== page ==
Saturday, August 31, 2019

Short and Simple Reviews: When You Reach Me, June Sparrow and the Million-Dollar Penny, & Out of Place

This is a place for books that I didn't fully review.
Maybe I listed my likes and dislikes, had a little short paragraph, or a few sentences to convey my feelings on the book, but whatever the "review" is, all of them are short and simple. (hence the clever name)

Today I have a group of middle-grade books!

When You Reach Me
This remarkable novel holds a fantastic puzzle at its heart.

By sixth grade, Miranda and her best friend, Sal, know how to navigate their New York City neighborhood. They know where it's safe to go, and they know who to avoid. Like the crazy guy on the corner.

But things start to unravel. Sal gets punched by a kid on the street for what seems like no reason, and he shuts Miranda out of his life. The apartment key that Miranda's mom keeps hidden for emergencies is stolen. And then a mysterious note arrives, scrawled on a tiny slip of paper. The notes keep coming, and Miranda slowly realizes that whoever is leaving them knows things no one should know. Each message brings her closer to believing that only she can prevent a tragic death. Until the final note makes her think she's too late. 
  Goodreads / Amazon / Barnes & Noble / Book Depository

I have been wanting to read more middle grade lately and I realized that as well-known this book is, I had never gotten a chance to read it. Well, I fixed that! I thought this was a fantastic book! I had no idea what to expect from it (I picked it up without even reading the synopsis), but I loved the historical setting, the realism of the book, with the small hints of sci-fi and mystery. You wouldn't think that some of the themes of this book would work together, but they did. I was very surprised by the interesting direction this book went. I know I'm being vague but I want everyone else to be surprised as well! I do wish this book was a little longer. I was getting very much into the book only to find that I ran out of pages. This is definitely a read-in-one-sitting book and I was very busy when I started this book, so it took me two days instead. I do wonder if I lost some of the feeling for this book because I only read it in short bursts. Maybe I could pick this up again one day and read it straight through. 

 I hereby give this book
4 Stars
Meaning: It was amazing!

June Sparrow and the Million-Dollar Penny

A charming, classic middle grade debut perfect for fans of Three Times Lucky and
Because of Winn-Dixie with the most lovable pig since Wilbur in Charlotte’s Web.

June Sparrow and her best friend—a miniature pig named Indigo Bunting—have always been just fine on their own. June is a wealthy orphan who’s lived in New York City her whole life. But on June’s twelfth birthday, she suddenly loses her fortune and is forced to move in with an aunt she’s never even met, in the tiny town of Red Bank, South Dakota, a place so small that it doesn’t even have a traffic light.

Now June has to live on a farm with grouchy Aunt Bridget, who sees her best friend as potential bacon! Then one day, June finds a mysterious Penny Book that her mother used to keep. She is instantly intrigued by what her mother called the Big One, the rarest and most valuable of all pennies. Finding it could be June’s ticket back to New York and her old life. But the only guide June and Indigo have is a cryptic list her mom left behind.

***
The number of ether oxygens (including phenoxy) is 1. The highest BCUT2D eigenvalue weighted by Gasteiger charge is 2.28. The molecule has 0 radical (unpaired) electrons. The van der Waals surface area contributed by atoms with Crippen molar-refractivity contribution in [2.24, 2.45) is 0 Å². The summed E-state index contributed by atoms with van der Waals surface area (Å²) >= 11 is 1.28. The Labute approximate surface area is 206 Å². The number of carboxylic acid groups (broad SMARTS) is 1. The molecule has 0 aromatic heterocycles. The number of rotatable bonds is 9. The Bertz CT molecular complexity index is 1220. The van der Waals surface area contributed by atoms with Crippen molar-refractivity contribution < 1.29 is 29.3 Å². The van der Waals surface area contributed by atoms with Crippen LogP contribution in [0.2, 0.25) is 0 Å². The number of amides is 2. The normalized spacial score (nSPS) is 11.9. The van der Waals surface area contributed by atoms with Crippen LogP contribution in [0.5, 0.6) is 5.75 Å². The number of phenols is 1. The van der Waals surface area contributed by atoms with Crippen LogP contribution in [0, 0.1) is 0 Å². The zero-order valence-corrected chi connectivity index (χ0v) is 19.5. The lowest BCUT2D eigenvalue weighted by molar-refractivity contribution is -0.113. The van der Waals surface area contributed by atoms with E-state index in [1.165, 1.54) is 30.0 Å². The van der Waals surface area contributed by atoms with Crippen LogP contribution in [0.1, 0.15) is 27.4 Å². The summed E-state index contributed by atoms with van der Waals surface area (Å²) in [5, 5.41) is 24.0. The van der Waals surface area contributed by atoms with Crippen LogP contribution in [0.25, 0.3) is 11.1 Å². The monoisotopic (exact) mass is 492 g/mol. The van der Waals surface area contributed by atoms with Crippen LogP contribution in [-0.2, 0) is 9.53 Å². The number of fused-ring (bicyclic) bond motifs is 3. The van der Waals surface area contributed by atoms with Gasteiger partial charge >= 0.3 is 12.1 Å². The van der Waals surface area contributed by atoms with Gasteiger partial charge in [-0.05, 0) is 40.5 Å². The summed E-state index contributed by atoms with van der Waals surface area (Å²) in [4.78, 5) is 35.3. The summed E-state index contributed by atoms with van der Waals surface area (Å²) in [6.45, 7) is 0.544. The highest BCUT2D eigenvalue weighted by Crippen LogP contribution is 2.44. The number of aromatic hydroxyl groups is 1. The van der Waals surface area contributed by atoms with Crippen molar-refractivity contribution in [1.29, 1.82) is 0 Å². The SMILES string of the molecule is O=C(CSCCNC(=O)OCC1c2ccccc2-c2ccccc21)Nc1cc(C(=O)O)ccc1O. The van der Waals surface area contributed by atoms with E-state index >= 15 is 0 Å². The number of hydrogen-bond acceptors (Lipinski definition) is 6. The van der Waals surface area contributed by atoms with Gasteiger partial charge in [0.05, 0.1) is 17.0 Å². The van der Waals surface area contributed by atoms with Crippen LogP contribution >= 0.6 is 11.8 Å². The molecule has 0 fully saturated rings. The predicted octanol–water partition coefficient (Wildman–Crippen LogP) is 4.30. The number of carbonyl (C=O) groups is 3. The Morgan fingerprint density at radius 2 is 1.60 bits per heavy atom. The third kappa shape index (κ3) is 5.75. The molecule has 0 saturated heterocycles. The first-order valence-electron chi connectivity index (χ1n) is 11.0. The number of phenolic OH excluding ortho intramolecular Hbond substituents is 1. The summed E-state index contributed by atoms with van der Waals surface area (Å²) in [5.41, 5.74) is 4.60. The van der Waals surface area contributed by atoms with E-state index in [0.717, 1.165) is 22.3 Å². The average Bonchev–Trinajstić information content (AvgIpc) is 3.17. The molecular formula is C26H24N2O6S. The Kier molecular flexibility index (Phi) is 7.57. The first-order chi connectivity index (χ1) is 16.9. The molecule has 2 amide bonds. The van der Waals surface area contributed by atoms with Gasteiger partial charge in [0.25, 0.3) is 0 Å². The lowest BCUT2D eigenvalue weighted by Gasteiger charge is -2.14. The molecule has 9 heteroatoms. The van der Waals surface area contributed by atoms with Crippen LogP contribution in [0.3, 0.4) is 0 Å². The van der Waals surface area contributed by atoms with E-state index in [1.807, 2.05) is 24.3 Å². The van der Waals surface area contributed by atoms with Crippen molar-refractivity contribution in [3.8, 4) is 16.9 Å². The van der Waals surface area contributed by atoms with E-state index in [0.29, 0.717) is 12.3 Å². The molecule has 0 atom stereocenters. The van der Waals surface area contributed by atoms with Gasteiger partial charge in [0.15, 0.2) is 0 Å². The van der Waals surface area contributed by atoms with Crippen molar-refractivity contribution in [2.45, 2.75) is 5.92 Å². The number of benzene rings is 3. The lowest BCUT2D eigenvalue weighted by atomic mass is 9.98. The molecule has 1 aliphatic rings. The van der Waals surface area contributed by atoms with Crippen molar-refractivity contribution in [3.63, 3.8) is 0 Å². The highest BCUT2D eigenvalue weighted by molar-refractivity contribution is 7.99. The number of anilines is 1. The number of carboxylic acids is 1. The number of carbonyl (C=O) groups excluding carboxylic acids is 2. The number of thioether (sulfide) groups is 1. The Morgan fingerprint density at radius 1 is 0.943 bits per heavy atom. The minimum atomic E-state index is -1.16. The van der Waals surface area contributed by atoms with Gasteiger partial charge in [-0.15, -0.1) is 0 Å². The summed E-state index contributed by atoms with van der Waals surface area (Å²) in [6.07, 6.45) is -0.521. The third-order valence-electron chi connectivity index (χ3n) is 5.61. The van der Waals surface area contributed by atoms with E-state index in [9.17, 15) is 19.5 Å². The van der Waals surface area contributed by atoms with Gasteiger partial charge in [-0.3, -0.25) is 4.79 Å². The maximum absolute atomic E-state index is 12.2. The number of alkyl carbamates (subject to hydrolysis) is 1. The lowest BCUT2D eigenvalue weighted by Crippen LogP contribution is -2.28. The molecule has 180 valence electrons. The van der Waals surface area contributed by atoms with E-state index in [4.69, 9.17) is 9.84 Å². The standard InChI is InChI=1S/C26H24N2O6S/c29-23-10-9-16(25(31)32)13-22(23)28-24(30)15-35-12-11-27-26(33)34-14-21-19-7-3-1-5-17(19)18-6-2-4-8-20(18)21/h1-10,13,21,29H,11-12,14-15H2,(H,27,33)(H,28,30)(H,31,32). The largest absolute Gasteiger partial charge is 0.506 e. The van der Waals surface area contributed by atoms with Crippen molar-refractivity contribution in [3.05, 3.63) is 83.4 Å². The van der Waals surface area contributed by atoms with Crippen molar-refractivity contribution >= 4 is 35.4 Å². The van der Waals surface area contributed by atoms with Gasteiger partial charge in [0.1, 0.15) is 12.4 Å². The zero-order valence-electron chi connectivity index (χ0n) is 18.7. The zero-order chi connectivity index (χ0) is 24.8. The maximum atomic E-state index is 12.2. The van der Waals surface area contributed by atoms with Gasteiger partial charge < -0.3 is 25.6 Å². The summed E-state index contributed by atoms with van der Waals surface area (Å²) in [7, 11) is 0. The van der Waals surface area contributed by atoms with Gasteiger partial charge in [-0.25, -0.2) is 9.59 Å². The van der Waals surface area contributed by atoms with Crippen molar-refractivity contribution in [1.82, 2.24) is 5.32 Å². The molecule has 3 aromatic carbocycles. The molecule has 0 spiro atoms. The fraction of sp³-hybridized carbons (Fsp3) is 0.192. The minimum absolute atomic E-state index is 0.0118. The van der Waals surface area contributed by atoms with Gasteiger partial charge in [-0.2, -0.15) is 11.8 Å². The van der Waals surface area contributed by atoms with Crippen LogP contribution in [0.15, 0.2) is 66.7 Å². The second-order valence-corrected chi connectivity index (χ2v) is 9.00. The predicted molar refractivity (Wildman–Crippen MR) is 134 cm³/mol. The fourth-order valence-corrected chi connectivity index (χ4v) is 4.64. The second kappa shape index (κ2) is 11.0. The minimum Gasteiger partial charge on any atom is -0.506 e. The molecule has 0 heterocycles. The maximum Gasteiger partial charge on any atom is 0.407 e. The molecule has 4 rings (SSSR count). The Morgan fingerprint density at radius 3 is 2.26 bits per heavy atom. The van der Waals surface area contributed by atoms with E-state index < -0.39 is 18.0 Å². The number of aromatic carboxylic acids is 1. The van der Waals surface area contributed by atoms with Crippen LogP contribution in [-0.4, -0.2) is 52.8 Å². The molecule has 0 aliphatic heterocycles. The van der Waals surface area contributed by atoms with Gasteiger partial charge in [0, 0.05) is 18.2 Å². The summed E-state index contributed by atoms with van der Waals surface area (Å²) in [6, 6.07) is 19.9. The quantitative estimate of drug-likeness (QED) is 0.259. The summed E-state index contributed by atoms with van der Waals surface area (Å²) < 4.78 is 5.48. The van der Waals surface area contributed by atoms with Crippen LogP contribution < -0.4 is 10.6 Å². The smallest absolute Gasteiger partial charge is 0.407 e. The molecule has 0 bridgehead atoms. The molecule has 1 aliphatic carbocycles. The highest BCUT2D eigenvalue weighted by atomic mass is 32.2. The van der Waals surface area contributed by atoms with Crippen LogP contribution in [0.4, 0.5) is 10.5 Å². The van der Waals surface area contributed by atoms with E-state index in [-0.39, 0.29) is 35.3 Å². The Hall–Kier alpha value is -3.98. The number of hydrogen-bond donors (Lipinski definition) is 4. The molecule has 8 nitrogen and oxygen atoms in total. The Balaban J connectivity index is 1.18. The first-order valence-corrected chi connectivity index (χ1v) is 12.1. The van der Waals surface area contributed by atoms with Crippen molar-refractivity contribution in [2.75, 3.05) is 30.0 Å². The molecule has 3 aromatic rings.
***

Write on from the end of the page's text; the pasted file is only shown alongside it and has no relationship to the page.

To decode the list and find the Big One, June and Indigo enlist the help of some new friends in Red Bank and turn the town upside down in their search. But the most surprising mystery of all may be what brought June to Red Bank in the first place—and what is most valuable to her in the end.

  Goodreads / Amazon / Barnes & Noble / Book Depository

This was a cute little book and I read it fairly quickly. It's a riches to rags tell (rather than rags to riches) and it features a happy orphan. The plotline is done really quickly, but the major aspect of this book is the characters. I loved the characters. June Sparrow, while rich, is not unbearable. She's trying to get used to living in a completely new environment. I liked seeing her interact with all the people of Red Back and there's Indigo Bunting, of course, her pet pig. The book is really predictable. There's a little plot involving a list June finds of her mother's, and I knew early on what the list was referring to (but I'm an adult so...). The book reminded me a little of a Hallmark movie. You know the ones. Character comes from the big city and finds family in a small town. While predictable, I don't think it's a bad thing. It made for an enjoyable read and I think it's a great middle-grade book.

I hereby give this book
3 Stars
Meaning: I liked it

Out of PlaceWhen twelve-year-old Cove Bernstein becomes the target of a school-wide bullying campaign, she sets out to find a way to leave her home on Martha’s Vineyard for New York City, where her best friend lives. But Cove discovers that friends can appear in the unlikeliest places, and maybe home isn’t the worst place to be after all.

Jennifer Blecher’s debut novel is a voice-driven story about bullying, friendship, and self-reliance that hits the sweet spot for fans of Ali Benjamin’s The Thing About Jellyfish and Erin Entrada Kelly’s You Go First

Twelve-year-old Cove Bernstein’s year has gone from bad to worse. First, her best friend, Nina, moved from Martha’s Vineyard to New York City. Then, without Nina around, Cove became the target of a bullying campaign at school. Escape seems impossible.

But opportunities can appear when you least expect them. Cove’s visit to a secondhand clothing store leads her to a surprising chance to visit Nina, but only if she can win a coveted place in a kids-only design competition. Cove doesn’t know how to sew, but her friend at the retirement home, Anna, has promised to teach her. And things start really looking up when a new kid at school, Jack, begins appearing everywhere Cove goes.

Then Cove makes a big mistake. One that could ruin every good thing that has happened to her this year. One that she doesn’t know how to undo.